Time to Let John Hinckley Go?
John Hinckley is a political prisoner. Or, at the very least, he is a prisoner of politics.
Hinckley was found not guilty by reason of insanity for the shootings of President Ronald Reagan; Reagan's press secretary, James Brady; a police officer; and a Secret Service agent in 1981 outside the Washington Hilton.
Hinckley has been locked up at St. Elizabeths Hospital, a vast, mostly abandoned mental facility in Washington, since 1982.
Since 1985, Hinckley's doctors have been saying that his psychosis and major depression are in "full remission."
Every few years, Hinckley makes the news because he requests permission to make visits outside St. Elizabeths, his doctors agree, the Justice Department always objects, and a judge usually sides with Hinckley.
In a ruling released Tuesday, U.S. District Judge Paul Friedman disregarded the objections of prosecutors and said Hinckley is not, under the proper conditions, a danger to himself or others and should be free to spend more time outside St. Elizabeths and even get driver training so that he can someday get a license.
Next Monday will mark the 27th anniversary of Hinckley's confinement. By way of comparison, murderers in America serve only about 12 years, on average.
Insanity is an extremely rare defense — used in less than 1 percent of felony cases as near as I can determine — and successful only about 25 percent of the time.
One of Hinckley's friends in St. Elizabeths was Leslie deVeau, who was sent there in 1982 after she shot and killed her sleeping 10-year-old daughter with a shotgun and then, in a botched suicide attempt, blew off her own left arm. She and Hinckley met at a dance at St. Elizabeths and at one time considered themselves engaged. DeVeau was released from St. Elizabeths in 1985 and from outpatient supervision in 1990.
That's right: A woman who killed her 10-year-old with a shotgun was released from St. Elizabeths after only three years, but Hinckley still sits there after nearly 27 years, even though he didn't kill anybody.
The difference? Hinckley shot the president of the United States.
Sara Jane Moore, who tried to assassinate President Gerald Ford, was released from prison late last year after serving 32 years of a life sentence. Lynette Alice "Squeaky" Fromme, who also tried to assassinate Ford (her gun did not go off) is still in a federal prison after 33 years.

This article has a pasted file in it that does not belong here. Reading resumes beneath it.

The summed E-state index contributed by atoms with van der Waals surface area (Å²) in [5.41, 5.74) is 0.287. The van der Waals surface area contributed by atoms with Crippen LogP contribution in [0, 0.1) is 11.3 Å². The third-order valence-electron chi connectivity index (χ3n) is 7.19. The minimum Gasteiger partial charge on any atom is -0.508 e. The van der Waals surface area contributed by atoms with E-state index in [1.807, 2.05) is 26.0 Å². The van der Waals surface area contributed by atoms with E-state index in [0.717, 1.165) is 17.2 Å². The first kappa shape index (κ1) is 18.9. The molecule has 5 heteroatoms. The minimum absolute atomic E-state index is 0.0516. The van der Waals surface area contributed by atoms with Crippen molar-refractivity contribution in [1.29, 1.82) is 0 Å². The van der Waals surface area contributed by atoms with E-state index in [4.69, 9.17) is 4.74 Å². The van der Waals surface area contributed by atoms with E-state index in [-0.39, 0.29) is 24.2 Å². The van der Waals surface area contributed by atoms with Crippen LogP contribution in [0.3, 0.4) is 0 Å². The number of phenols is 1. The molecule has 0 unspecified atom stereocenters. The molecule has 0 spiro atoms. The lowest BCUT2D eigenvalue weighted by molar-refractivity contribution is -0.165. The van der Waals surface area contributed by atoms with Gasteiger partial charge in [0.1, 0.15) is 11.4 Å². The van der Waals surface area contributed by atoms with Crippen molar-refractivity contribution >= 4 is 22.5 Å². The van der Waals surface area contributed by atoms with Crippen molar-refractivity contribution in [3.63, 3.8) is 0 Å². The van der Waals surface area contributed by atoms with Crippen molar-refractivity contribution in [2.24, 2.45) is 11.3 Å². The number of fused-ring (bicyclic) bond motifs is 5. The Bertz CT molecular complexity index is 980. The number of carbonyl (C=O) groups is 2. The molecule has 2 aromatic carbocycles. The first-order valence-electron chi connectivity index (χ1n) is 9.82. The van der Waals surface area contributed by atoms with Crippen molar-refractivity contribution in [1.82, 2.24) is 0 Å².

Both women were found guilty of their crimes.
Federal prosecutors recently argued that Hinckley should not spend more time outside St. Elizabeths because he was having sex with women, and such sex could cause "increased risk for violence due to depression or due to a request to act out to demonstrate his love for a woman."
The point of the prosecutors is that Hinckley shot Reagan because he wanted to get the attention of actress Jodie Foster and that Hinckley could "act out" again to get some other woman's attention.
But Judge Friedman ruled that Hinckley — after nearly three decades of treatment — "will not be a danger to himself or others under the conditions proposed by the hospital." Hinckley has to carry a GPS-equipped cell phone, for instance. And the Secret Service tails him whenever he leaves the hospital anyway.
There is a great irony in all this: While prosecutors once strenuously argued that Hinckley was perfectly sane and therefore deserved to be convicted, they now argue that he is absolutely insane and deserves to be locked away indefinitely.
I have no problem with locking up people for long periods of time — or even forever — if they attempt to assassinate presidents and are found guilty of their crimes.
But what is the purpose of locking somebody in a mental hospital after his mental condition has been in remission for nearly 25 years and after he has been found to be no danger to himself and others under conditions that can be maintained outside a hospital?
We know the purpose. The purpose is politics. Nobody wants to be the guy who lets John Hinckley go free. It would cause a huge firestorm of criticism.
Ronald Reagan Jr. told The New York Times in 2003 that his father had forgiven Hinckley. "He made peace with it," Reagan said. "He forgave this crazy young man."
Others can't. Others won't.
Former U.S. Attorney Joseph E. diGenova, the prosecutor who failed to convict Hinckley, said years ago that he opposed Hinckley's getting out of St. Elizabeths even for short visits "because we do not believe that anyone who tries to nullify a national election with a bullet deserves the privilege of moving freely in a civilized society."
But Hinckley was insane when he fired that gun. A jury said so. And we are a nation of laws, a civilized society. And civilized societies try to cure insane people. And when those people are cured to the extent that they are no longer a danger, they are released.
Unless they are political prisoners, that is.
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